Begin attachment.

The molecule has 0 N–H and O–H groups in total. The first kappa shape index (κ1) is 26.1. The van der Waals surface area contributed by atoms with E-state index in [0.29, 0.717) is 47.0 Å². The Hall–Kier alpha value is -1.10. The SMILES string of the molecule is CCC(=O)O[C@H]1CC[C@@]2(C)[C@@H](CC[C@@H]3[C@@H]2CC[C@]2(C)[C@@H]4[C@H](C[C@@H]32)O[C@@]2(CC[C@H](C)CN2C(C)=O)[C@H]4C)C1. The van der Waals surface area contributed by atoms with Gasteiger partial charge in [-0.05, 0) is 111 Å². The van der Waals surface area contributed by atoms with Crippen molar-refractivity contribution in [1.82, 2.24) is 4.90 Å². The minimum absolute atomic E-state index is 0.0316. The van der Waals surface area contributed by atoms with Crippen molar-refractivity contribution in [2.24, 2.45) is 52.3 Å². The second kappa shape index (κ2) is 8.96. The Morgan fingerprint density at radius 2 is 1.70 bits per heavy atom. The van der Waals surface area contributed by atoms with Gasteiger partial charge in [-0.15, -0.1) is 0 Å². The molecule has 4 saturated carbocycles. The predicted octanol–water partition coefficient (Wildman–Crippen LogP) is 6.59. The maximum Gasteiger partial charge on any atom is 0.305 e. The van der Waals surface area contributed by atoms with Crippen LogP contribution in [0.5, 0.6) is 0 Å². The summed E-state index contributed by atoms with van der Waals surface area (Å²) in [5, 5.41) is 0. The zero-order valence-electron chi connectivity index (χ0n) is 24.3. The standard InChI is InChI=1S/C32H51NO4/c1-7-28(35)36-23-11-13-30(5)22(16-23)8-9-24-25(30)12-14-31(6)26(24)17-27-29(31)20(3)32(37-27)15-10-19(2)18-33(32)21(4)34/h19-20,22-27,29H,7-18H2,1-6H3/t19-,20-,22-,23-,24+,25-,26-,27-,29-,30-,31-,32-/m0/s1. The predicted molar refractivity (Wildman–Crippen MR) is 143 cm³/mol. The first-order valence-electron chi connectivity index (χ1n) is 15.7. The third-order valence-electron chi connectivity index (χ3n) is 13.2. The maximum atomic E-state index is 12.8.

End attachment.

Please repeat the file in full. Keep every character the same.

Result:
The molecule has 0 N–H and O–H groups in total. The first kappa shape index (κ1) is 26.1. The van der Waals surface area contributed by atoms with E-state index in [0.29, 0.717) is 47.0 Å². The Hall–Kier alpha value is -1.10. The SMILES string of the molecule is CCC(=O)O[C@H]1CC[C@@]2(C)[C@@H](CC[C@@H]3[C@@H]2CC[C@]2(C)[C@@H]4[C@H](C[C@@H]32)O[C@@]2(CC[C@H](C)CN2C(C)=O)[C@H]4C)C1. The van der Waals surface area contributed by atoms with Gasteiger partial charge in [-0.05, 0) is 111 Å². The van der Waals surface area contributed by atoms with Crippen molar-refractivity contribution in [1.82, 2.24) is 4.90 Å². The minimum absolute atomic E-state index is 0.0316. The van der Waals surface area contributed by atoms with Crippen molar-refractivity contribution in [2.24, 2.45) is 52.3 Å². The second kappa shape index (κ2) is 8.96. The Morgan fingerprint density at radius 2 is 1.70 bits per heavy atom. The van der Waals surface area contributed by atoms with Gasteiger partial charge in [-0.15, -0.1) is 0 Å². The molecule has 4 saturated carbocycles. The predicted octanol–water partition coefficient (Wildman–Crippen LogP) is 6.59. The maximum Gasteiger partial charge on any atom is 0.305 e. The van der Waals surface area contributed by atoms with Crippen LogP contribution in [0.5, 0.6) is 0 Å². The summed E-state index contributed by atoms with van der Waals surface area (Å²) in [5, 5.41) is 0. The zero-order valence-electron chi connectivity index (χ0n) is 24.3. The standard InChI is InChI=1S/C32H51NO4/c1-7-28(35)36-23-11-13-30(5)22(16-23)8-9-24-25(30)12-14-31(6)26(24)17-27-29(31)20(3)32(37-27)15-10-19(2)18-33(32)21(4)34/h19-20,22-27,29H,7-18H2,1-6H3/t19-,20-,22-,23-,24+,25-,26-,27-,29-,30-,31-,32-/m0/s1. The predicted molar refractivity (Wildman–Crippen MR) is 143 cm³/mol. The first-order valence-electron chi connectivity index (χ1n) is 15.7. The third-order valence-electron chi connectivity index (χ3n) is 13.2. The maximum atomic E-state index is 12.8.